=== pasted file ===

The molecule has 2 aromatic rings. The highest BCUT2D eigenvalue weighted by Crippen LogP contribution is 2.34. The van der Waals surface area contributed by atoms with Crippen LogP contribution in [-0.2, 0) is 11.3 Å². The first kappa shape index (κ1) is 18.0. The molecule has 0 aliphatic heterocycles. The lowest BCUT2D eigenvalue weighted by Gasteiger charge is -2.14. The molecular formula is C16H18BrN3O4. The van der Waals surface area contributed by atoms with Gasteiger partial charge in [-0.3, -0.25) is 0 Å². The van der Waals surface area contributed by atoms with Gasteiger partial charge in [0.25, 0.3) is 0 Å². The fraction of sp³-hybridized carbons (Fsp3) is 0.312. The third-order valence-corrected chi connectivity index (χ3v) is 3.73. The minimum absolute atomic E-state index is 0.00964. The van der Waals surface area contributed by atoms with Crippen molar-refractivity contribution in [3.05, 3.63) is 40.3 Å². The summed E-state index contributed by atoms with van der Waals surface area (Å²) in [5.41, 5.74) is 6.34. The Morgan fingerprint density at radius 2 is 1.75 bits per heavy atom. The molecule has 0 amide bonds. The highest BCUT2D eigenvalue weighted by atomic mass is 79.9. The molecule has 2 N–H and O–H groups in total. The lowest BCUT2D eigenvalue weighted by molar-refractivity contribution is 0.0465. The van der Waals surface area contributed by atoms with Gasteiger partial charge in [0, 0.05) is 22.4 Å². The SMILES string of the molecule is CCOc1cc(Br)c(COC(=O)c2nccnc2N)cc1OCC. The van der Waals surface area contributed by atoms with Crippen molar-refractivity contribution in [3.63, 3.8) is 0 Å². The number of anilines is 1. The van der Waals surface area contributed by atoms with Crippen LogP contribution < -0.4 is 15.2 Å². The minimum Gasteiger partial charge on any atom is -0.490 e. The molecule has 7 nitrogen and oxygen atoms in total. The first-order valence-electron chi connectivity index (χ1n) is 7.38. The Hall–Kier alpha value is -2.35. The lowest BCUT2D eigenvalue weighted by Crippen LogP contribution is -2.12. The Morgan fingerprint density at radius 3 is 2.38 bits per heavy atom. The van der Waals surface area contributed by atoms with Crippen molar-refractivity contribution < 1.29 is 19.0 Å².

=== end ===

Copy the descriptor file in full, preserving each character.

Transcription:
The molecule has 2 aromatic rings. The highest BCUT2D eigenvalue weighted by Crippen LogP contribution is 2.34. The van der Waals surface area contributed by atoms with Crippen LogP contribution in [-0.2, 0) is 11.3 Å². The first kappa shape index (κ1) is 18.0. The molecule has 0 aliphatic heterocycles. The lowest BCUT2D eigenvalue weighted by Gasteiger charge is -2.14. The molecular formula is C16H18BrN3O4. The van der Waals surface area contributed by atoms with Gasteiger partial charge in [-0.3, -0.25) is 0 Å². The van der Waals surface area contributed by atoms with Gasteiger partial charge in [0.25, 0.3) is 0 Å². The fraction of sp³-hybridized carbons (Fsp3) is 0.312. The third-order valence-corrected chi connectivity index (χ3v) is 3.73. The minimum absolute atomic E-state index is 0.00964. The van der Waals surface area contributed by atoms with Crippen molar-refractivity contribution in [3.05, 3.63) is 40.3 Å². The summed E-state index contributed by atoms with van der Waals surface area (Å²) in [5.41, 5.74) is 6.34. The Morgan fingerprint density at radius 2 is 1.75 bits per heavy atom. The molecule has 0 amide bonds. The highest BCUT2D eigenvalue weighted by atomic mass is 79.9. The molecule has 2 N–H and O–H groups in total. The lowest BCUT2D eigenvalue weighted by molar-refractivity contribution is 0.0465. The van der Waals surface area contributed by atoms with Gasteiger partial charge in [0, 0.05) is 22.4 Å². The SMILES string of the molecule is CCOc1cc(Br)c(COC(=O)c2nccnc2N)cc1OCC. The van der Waals surface area contributed by atoms with Crippen molar-refractivity contribution in [3.63, 3.8) is 0 Å². The number of anilines is 1. The van der Waals surface area contributed by atoms with Crippen LogP contribution < -0.4 is 15.2 Å². The minimum Gasteiger partial charge on any atom is -0.490 e. The molecule has 7 nitrogen and oxygen atoms in total. The first-order valence-electron chi connectivity index (χ1n) is 7.38. The Hall–Kier alpha value is -2.35. The lowest BCUT2D eigenvalue weighted by Crippen LogP contribution is -2.12. The Morgan fingerprint density at radius 3 is 2.38 bits per heavy atom. The van der Waals surface area contributed by atoms with Crippen molar-refractivity contribution < 1.29 is 19.0 Å².